The number one concern among managers (45.5%) was that their industry could not accommodate a flexible schedule or reduced hours. The second biggest concerns were a tie between being able to properly manage a workforce on a flexible schedule, and ensuring that employees would be satisfied with their ability to complete their work having less time.
For some companies, it’s important to be on the same schedule as those they do business with. This explains why more than half of millennials and Gen Z said their biggest challenge was working a flexible schedule in an industry that still follows the traditional work week, and more than half of respondents found it difficult to be available for businesses in other industries.
Flexible scheduling offers convenience, but it also has the potential for abuse. While it’s easier for employees to lie to employers about how many hours they’re working remotely, 45.1% of employees said their biggest challenge was being expected to work more than necessary. This was particularly an issue among baby boomers and Gen Z, as reported by 42.2% and 49.1% of them respectively.
Employers might feel pressured to offer shortened work weeks, but for some, it’s simply not an option. Many chose to appeal to new hires or keep current ones on board using other perks. The top alternative method was fostering open communication: 49.1% of companies increased efforts to understand employees’ goals and expectations. The second most popular method was increasing vacation time or personal time off, which 48.4% have implemented.
Many of us see a three-day weekend as a rarity reserved for holidays and vacations. But what if we had one every week? We asked participants how they might structure their time,, and the issues it might cause.
When asked what type of four-day work week they preferred, the majority of participants (52.1%) said they’d want to work four eight-hour days. However, just as many Gen Zers favored four 10-hour days as did four eight-hour days, while the rest significantly favored eight-hour days over 10-hour days. Surprisingly, the youngest participants were more interested in working a 40-hour week than the older generations.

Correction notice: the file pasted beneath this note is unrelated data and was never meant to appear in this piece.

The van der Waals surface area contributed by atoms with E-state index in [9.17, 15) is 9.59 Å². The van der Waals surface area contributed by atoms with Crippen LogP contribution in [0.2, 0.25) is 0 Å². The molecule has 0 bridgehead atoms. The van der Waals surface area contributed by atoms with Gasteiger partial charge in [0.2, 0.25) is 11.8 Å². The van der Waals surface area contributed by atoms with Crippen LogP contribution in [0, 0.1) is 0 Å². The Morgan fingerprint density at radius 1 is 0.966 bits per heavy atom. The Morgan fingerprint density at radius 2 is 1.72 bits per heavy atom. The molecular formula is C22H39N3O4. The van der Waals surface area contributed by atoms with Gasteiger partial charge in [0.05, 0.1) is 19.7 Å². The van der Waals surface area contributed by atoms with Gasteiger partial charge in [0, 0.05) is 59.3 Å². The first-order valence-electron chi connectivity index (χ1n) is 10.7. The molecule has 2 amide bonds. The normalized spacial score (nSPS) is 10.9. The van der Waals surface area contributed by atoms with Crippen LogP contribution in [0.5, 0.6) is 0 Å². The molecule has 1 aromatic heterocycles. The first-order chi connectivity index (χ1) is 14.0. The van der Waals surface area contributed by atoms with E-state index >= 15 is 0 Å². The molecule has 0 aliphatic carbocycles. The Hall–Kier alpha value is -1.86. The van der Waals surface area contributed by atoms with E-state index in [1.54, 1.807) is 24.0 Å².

Even though 51.8% were concerned with how a four-day work week might impact work quality, the number of managers who were considering implementing a four-day work week was almost double that of those who weren’t (42.1% versus 26.1%, respectively). Just over one-quarter were already working four-day weeks occasionally, while 5.9% had implemented a four-day week consisting of 10-hour days.
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This study uses data from a survey of 1,001 employees and managers located in the U.S. Survey respondents were presented with a series of questions, including attention-check and disqualification questions. 54.6% of respondents identified as men, while 45.4% identified as women. Respondents ranged in age from 31 to 71 with an average age of 48. 38% of respondents worked in a managerial position, while 62% worked on a non-managerial level. 21.3% of respondents were Gen Zers, 33.1% Millennials, 34.2% Gen Xers, and 11.4% were baby boomers. Participants incorrectly answering any attention-check question had their answers disqualified. This study has a 3% margin of error on a 95% confidence interval.
Additionally, this study uses data from the 2021 bureau of labor statistics on full- and part-time employees in the U.S.
Please note that survey responses are self-reported and are subject to issues, such as exaggeration, recency bias, and telescoping.
We freely offer our study’s findings for employees, managers, business owners, and anyone else it may benefit. If you would like to share any information from this article, we ask that you only do so for noncommercial purposes, and please credit us by including a link back to this page.